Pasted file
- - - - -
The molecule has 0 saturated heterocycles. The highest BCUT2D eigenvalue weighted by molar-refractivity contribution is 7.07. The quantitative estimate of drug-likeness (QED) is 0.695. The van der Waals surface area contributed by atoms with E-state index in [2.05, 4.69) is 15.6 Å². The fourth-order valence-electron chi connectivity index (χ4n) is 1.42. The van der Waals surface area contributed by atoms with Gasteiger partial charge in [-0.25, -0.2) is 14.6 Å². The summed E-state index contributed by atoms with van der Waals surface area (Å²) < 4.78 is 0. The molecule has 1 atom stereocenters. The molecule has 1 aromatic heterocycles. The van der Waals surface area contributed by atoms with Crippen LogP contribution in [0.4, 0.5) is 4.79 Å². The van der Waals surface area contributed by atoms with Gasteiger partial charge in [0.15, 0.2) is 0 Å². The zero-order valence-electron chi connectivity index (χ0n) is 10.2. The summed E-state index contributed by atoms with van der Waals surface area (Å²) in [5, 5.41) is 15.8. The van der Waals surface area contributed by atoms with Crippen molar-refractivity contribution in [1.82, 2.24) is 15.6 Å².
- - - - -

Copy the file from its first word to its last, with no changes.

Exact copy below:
The molecule has 0 saturated heterocycles. The highest BCUT2D eigenvalue weighted by molar-refractivity contribution is 7.07. The quantitative estimate of drug-likeness (QED) is 0.695. The van der Waals surface area contributed by atoms with E-state index in [2.05, 4.69) is 15.6 Å². The fourth-order valence-electron chi connectivity index (χ4n) is 1.42. The van der Waals surface area contributed by atoms with Gasteiger partial charge in [-0.25, -0.2) is 14.6 Å². The summed E-state index contributed by atoms with van der Waals surface area (Å²) < 4.78 is 0. The molecule has 1 atom stereocenters. The molecule has 1 aromatic heterocycles. The van der Waals surface area contributed by atoms with Crippen LogP contribution in [0.4, 0.5) is 4.79 Å². The van der Waals surface area contributed by atoms with Gasteiger partial charge in [0.15, 0.2) is 0 Å². The zero-order valence-electron chi connectivity index (χ0n) is 10.2. The summed E-state index contributed by atoms with van der Waals surface area (Å²) in [5, 5.41) is 15.8. The van der Waals surface area contributed by atoms with Crippen molar-refractivity contribution in [1.82, 2.24) is 15.6 Å².